“Wounded Warrior helped me,” Corl said Saturday at VetFest at Wild Things Park in North Franklin Township.

He said veterans services “got me back on my feet.”

VetFest, a project of Wounded Warrior, brought numerous vendors that offer services to veterans Saturday to Washington County because it is a midway point between Pittsburgh and Wheeling and Morgantown in West Virginia, said Shawn Seguin, an outreach specialist with the project.

“It’s an amazing location, Seguin said. “This area loves veterans. They treat them right.”

He said about 300 people were expected to visit the festival, where a band performed and vendors reached out to veterans with services ranging from suicide prevention to employers that are hiring.

Representatives from the Veterans Affairs’ new outpatient clinic in Washington were there to guide people to local health care so they don’t have to find transportation to Pittsburgh.

“We’ve had quite a few people,” said Maureen Griffin, a social worker at the clinic at 95 W. Beau St.

Veterans who are enrolled in the VA can receive a wide range of services in Washington, including suicide prevention, post-traumatic stress treatment and physical examinations.

Saturday’s event also included classes where veterans were taught how to prepare résumés and “sell yourself to a company,” Seguin said.

He said Pennsylvania has the third highest number of veterans of the National Guard in the nation, and many of them need housing or mental health services.

“We went big,” he said.

courtesy of Fallowfield Township Volunteer Fire Company 

courtesy of Fallowfield Township Volunteer Fire Company

Shown is the scene of a second accident early Saturday along Interstate 70 in Fallowfield Township.

editor's pick
California man accused of breaking infant's leg

CALIFORNIA – A California Borough man is in custody on charges he broke his 3-month-old son’s legs and had caused the infant other fractures that physicians labeled a “pattern of abuse,” court documents allege.

District Judge Curtis Thompson arraigned the father, Demetrick Ray Montgomery Sr., 39, Friday in the case, sending him to Washington County jail on $35,000 bail.

Montgomery is accused of initially saying the infant was injured in a fall while he was changing the baby’s diaper prior to 3 p.m. May 17, borough police stated in the affidavit.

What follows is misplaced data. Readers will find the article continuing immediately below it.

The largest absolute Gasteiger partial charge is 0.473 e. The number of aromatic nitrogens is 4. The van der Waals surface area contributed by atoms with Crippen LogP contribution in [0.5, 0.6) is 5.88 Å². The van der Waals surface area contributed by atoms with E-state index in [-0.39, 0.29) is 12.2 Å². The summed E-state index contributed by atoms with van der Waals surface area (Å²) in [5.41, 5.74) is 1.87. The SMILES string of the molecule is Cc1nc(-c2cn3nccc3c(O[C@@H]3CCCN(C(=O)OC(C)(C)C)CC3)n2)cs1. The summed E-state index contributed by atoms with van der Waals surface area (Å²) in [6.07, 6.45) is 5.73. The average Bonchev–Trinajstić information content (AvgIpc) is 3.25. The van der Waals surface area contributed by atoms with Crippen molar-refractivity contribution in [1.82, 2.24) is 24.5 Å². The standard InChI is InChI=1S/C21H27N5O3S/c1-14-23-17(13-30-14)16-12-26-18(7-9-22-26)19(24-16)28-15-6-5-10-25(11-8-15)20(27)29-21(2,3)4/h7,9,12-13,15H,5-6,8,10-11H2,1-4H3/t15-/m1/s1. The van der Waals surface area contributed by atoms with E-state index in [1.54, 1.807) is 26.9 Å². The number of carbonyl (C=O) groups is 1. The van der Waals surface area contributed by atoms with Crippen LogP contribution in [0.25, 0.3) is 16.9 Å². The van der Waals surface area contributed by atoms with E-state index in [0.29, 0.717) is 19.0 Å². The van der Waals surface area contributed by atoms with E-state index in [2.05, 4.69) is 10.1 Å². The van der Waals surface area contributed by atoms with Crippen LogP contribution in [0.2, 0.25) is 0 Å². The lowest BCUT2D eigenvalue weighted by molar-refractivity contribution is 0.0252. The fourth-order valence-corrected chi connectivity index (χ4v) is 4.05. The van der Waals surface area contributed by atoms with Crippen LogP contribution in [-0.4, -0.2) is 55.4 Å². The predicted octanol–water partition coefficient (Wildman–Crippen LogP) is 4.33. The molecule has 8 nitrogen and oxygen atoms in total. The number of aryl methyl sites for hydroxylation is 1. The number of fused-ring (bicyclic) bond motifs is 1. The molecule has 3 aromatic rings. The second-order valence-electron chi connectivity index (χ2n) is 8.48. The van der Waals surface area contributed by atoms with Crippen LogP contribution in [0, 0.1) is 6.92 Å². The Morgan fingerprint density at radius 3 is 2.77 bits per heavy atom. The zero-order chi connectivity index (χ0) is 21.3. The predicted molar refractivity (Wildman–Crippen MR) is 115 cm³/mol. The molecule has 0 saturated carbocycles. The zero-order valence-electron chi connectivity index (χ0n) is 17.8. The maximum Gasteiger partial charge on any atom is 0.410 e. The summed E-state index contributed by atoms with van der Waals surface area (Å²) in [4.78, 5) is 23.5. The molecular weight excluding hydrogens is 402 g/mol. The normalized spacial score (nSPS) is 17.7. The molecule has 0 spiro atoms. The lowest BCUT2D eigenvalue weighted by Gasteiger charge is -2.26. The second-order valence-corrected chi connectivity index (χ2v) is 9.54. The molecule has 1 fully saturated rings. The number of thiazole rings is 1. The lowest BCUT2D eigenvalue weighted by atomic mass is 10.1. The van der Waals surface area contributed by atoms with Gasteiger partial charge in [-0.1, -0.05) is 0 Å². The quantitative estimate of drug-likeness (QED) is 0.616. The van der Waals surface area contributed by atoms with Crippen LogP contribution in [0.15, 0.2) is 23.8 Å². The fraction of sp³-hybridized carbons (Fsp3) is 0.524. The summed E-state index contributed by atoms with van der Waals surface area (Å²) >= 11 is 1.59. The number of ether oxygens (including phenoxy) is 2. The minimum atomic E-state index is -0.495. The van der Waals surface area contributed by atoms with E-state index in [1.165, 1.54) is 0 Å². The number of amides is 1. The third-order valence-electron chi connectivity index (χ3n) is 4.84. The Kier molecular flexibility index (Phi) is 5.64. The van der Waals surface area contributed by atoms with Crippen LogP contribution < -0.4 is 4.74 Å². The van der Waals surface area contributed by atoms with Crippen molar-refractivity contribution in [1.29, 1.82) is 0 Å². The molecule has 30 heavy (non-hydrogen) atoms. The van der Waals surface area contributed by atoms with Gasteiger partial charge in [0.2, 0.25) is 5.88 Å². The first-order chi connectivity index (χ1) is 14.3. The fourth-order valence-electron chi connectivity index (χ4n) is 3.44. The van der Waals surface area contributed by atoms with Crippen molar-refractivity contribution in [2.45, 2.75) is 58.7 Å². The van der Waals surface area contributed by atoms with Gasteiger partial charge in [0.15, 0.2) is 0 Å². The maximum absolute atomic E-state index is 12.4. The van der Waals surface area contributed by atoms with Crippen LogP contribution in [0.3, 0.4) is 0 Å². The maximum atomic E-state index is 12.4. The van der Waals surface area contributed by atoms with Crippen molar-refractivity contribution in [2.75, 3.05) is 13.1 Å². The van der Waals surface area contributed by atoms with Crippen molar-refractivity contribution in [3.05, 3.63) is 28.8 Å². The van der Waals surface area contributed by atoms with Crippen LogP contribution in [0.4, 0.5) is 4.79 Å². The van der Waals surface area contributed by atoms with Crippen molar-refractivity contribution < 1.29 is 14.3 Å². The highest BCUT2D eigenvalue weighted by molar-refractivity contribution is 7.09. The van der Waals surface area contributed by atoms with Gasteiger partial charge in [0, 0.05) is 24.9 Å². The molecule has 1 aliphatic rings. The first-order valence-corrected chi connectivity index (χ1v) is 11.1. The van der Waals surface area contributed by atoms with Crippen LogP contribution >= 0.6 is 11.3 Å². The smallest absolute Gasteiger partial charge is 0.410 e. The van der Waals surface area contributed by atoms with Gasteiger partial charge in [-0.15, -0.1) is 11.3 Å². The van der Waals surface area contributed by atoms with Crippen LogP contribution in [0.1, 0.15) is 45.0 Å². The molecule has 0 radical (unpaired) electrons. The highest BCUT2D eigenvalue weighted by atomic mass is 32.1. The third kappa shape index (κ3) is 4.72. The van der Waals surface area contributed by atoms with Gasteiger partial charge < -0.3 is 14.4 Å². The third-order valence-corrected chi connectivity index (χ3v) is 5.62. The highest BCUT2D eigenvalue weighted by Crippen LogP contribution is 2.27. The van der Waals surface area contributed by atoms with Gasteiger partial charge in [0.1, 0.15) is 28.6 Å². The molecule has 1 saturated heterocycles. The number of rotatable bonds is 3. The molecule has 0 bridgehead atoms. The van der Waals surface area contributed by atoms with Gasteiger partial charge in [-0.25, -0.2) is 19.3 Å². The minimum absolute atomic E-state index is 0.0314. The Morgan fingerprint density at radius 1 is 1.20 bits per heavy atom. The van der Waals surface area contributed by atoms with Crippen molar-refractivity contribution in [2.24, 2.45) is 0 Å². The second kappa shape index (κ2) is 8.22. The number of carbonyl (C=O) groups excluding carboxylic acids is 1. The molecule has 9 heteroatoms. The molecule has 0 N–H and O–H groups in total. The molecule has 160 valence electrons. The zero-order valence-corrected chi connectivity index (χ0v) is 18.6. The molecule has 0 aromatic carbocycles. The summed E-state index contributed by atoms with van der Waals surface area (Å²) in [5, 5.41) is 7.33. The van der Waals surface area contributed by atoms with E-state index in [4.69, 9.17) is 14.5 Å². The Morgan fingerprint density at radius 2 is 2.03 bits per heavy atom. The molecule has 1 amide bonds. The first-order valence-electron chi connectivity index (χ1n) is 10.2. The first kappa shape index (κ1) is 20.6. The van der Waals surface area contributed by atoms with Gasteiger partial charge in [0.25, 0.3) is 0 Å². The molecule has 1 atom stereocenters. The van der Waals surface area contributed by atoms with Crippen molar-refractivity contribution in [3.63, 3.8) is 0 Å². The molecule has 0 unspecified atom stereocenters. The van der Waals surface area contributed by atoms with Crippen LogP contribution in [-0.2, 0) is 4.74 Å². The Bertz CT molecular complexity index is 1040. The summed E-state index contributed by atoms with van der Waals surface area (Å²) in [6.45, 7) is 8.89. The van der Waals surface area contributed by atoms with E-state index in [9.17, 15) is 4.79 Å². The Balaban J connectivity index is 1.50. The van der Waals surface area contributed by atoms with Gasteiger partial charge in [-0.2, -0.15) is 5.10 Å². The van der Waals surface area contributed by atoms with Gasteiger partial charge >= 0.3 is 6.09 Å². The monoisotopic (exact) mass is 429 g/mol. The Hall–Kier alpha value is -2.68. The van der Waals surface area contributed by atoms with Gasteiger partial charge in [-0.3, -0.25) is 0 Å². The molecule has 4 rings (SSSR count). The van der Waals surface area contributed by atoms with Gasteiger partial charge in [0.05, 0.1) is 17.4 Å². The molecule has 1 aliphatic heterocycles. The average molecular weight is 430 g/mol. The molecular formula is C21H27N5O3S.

The couple decided at that time not to take the child to see a physician, court records indicate.

They noticed about 2:30 a.m. the following day that the child was in serious pain and swelling on his left leg while they both changed his diaper, police said in charging documents.

The swelling and pain had worsened by 5 a.m., and again they did not take him for medical treatment, police said.

They took the child to an express care center associated with Washington Hospital about 4 p.m. that day, and were told the child needed an examination at UPMC Children’s Hospital of Pittsburgh.

They were offered an ambulance, but the parents said they would take the baby to Pittsburgh.

California police later were called to check on the baby after he did not arrive at Children’s in a timely matter, police said.

An officer went to the parent’s residence at 636 Park St. and found them and the child there about 7:15 p.m. The officer said the parents placed the baby in their car and they did not arrive at Children’s until after 9 p.m.

The staff at the hospital told police the fracture could not have been caused by a fall from a lap onto a carpeted floor, the affidavit states.

A further examination revealed the child had fractures in his right ribs and upper right arm, injuries that had already begun to heal, police said.

Eventually the mother admitted to lying about what happened to her son, police allege.

The father admitted to police June 28 to hearing a pop after he grabbed the baby by the leg when he was in sole custody of the infant, court records show.

He is charged with with aggravated assault of a child, endangering the welfare of children and simple assault. The mother has not been charged in the case, online court record show.